• bonsai indoor growing trees
  • bonsai trees for growing in open spaces

Bonsai trees by size:

  • keshitsubo (from 1 to 3 inches)
  • shito (from 2 to 4 inches)
  • mame (from 2 to 6 inches)
  • shohin (from 5 to 8 inches)
  • komono (from 6 to 10 inches)
  • katade-mochi (from 10 to 18 inches)
  • chumono/chiu (from 16 to 36 inches)
  • omono/dai (from 30 to 48 inches)
  • hachi-uye (from 40 to 60 inches)
  • imperial (from 60 to 80 inches)

If you decide to buy a bonsai tree, you should be informed about the particular species, but there are other ways to grow a bonsai tree except buying it. We will tell you more about it in our article.

Now I will tell you in steps how to grow Bonsai tree even if you are a complete beginner. Don’t worry, just follow these steps.

How to Grow a Bonsai Tree for Beginners?

Take this adventure boldly. Almost every small specimen of a tree from nature can become your new green pet.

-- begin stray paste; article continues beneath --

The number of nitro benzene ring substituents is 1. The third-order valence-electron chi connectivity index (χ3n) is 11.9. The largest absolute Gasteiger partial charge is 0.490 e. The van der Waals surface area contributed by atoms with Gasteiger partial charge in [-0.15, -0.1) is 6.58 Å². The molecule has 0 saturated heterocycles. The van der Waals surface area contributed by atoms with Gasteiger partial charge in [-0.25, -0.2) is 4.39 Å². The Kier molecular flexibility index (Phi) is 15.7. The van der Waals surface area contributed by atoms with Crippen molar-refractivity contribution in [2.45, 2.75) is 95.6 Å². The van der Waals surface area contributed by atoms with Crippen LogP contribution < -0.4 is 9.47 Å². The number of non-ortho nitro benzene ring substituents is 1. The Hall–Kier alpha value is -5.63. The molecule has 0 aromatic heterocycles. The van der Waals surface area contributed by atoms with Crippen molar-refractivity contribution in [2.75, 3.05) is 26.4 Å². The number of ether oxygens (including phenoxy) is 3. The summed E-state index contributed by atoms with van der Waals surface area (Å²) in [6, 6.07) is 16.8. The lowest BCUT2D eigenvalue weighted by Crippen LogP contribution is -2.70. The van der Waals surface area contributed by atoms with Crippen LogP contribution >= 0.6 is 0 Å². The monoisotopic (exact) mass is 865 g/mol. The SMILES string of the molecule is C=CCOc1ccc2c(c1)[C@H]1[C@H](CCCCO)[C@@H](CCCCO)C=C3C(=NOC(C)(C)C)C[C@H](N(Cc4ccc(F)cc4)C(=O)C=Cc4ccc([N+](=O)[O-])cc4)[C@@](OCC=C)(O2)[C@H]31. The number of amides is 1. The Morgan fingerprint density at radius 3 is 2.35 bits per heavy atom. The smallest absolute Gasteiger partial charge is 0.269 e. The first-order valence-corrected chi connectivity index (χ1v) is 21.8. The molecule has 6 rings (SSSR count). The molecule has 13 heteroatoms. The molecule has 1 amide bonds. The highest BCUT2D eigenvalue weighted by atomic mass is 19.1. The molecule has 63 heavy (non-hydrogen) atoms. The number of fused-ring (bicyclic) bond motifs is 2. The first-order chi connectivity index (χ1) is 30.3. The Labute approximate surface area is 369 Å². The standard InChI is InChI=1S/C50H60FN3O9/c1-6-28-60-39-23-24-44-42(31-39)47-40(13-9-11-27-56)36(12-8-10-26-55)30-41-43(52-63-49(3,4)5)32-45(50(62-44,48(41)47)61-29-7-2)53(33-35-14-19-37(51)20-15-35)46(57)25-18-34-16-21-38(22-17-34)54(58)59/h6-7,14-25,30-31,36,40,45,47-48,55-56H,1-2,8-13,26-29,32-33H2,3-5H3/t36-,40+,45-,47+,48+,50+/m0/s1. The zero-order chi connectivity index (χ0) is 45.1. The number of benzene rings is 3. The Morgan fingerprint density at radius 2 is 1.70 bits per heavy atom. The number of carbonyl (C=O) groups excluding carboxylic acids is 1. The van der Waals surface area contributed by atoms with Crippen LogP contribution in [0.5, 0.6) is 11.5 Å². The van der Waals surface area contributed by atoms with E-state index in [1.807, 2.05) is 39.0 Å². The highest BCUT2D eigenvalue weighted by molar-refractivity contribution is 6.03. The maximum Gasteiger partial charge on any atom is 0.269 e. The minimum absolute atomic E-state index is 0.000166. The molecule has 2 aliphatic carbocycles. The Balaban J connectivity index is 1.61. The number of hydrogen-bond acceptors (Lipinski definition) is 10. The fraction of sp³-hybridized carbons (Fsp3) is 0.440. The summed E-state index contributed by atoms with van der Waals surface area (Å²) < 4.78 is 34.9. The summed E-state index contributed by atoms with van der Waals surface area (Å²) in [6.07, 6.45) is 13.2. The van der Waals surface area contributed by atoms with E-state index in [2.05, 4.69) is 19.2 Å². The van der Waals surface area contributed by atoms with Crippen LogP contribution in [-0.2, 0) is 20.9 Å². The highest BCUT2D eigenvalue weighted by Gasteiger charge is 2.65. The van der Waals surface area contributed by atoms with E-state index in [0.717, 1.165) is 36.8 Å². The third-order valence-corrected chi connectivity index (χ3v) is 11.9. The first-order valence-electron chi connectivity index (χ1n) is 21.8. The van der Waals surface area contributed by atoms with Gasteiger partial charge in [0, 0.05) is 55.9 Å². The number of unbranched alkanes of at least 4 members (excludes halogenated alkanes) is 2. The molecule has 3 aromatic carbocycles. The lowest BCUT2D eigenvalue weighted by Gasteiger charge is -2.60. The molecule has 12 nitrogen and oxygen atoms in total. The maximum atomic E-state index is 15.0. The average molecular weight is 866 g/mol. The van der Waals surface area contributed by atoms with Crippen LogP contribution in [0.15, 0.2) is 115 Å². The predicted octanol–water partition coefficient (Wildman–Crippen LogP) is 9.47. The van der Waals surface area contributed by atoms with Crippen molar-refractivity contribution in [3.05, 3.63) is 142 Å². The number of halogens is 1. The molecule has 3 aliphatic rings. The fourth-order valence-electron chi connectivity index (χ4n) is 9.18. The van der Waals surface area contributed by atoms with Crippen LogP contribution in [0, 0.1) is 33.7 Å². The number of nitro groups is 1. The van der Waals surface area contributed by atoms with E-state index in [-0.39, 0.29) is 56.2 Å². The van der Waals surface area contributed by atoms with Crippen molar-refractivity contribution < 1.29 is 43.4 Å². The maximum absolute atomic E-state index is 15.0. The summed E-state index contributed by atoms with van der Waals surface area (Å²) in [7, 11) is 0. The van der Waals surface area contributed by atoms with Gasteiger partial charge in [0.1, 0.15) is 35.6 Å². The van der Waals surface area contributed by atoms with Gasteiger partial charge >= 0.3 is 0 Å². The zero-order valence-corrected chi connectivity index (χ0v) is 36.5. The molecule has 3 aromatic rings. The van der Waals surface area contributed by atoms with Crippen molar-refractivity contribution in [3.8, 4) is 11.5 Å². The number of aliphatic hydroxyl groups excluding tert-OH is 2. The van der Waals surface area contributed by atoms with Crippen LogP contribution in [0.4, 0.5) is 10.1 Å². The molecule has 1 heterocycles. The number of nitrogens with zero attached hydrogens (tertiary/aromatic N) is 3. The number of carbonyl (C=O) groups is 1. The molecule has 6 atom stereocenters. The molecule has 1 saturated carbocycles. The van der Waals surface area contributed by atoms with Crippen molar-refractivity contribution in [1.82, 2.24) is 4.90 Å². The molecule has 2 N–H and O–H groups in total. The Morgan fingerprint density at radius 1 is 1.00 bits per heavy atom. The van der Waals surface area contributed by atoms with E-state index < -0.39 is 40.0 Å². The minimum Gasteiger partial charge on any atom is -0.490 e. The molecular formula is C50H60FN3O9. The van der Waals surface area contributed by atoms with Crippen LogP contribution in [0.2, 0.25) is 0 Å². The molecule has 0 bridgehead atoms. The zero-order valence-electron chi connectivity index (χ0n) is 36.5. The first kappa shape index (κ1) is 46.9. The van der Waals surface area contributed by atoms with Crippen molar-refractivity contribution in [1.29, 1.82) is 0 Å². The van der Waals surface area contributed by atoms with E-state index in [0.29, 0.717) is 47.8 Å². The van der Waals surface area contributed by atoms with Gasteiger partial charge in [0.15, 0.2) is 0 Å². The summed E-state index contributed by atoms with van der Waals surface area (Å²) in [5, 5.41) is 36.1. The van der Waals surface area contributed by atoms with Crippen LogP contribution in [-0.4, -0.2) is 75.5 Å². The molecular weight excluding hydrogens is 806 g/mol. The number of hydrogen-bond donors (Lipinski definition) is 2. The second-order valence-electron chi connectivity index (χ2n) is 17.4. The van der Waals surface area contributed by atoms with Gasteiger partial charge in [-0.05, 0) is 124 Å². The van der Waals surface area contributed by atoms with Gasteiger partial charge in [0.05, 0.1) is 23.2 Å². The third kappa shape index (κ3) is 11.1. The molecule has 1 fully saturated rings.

1. Find a suitable copy. It would be ideal to find a young tree that stunted due to difficult living conditions (storms, various injuries, obstacles to growth). You will recognize it for its irregular shape.
  2. Take it out with a whisk. Carefully draw a circle around the stem so that you can lift it without injuring the roots.
  3. Root rinse. With the extracted stalk, carefully rinse the root from excess soil


  1. Lining the bowl – In the bonsai bowl, put the nets on the drainage holes. This will allow normal drainage and prevent drainage leaving from the vessel.
  2. Wire net connection – Take a long piece of wire and thread the ends through the drainage holes and nets (from outside to the inside of the bowl). One U-shaped end runs through each drainage hole.
  3. Filling the bowl – Put a ceramzite on the bottom of the prepared pan. These are baked clay balls that allow better throughput.